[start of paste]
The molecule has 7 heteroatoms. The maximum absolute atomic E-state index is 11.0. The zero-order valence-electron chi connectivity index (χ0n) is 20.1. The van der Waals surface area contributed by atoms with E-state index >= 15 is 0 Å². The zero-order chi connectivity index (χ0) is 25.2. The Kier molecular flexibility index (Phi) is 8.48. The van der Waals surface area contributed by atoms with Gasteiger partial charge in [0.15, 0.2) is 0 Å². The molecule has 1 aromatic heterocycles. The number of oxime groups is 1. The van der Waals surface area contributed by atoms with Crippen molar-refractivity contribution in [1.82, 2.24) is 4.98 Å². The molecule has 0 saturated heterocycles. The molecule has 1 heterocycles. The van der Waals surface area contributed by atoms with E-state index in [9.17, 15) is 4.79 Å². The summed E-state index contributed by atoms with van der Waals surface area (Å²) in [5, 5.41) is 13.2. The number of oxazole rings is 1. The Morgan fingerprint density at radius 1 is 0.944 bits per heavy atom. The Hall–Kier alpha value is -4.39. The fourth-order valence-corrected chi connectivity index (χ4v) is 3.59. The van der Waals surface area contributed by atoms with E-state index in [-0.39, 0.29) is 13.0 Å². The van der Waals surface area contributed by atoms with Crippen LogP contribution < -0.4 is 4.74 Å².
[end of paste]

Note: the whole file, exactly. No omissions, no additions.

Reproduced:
The molecule has 7 heteroatoms. The maximum absolute atomic E-state index is 11.0. The zero-order valence-electron chi connectivity index (χ0n) is 20.1. The van der Waals surface area contributed by atoms with E-state index >= 15 is 0 Å². The zero-order chi connectivity index (χ0) is 25.2. The Kier molecular flexibility index (Phi) is 8.48. The van der Waals surface area contributed by atoms with Gasteiger partial charge in [0.15, 0.2) is 0 Å². The molecule has 1 aromatic heterocycles. The number of oxime groups is 1. The van der Waals surface area contributed by atoms with Crippen molar-refractivity contribution in [1.82, 2.24) is 4.98 Å². The molecule has 0 saturated heterocycles. The molecule has 1 heterocycles. The van der Waals surface area contributed by atoms with E-state index in [9.17, 15) is 4.79 Å². The summed E-state index contributed by atoms with van der Waals surface area (Å²) in [5, 5.41) is 13.2. The number of oxazole rings is 1. The Morgan fingerprint density at radius 1 is 0.944 bits per heavy atom. The Hall–Kier alpha value is -4.39. The fourth-order valence-corrected chi connectivity index (χ4v) is 3.59. The van der Waals surface area contributed by atoms with E-state index in [-0.39, 0.29) is 13.0 Å². The van der Waals surface area contributed by atoms with Crippen LogP contribution < -0.4 is 4.74 Å².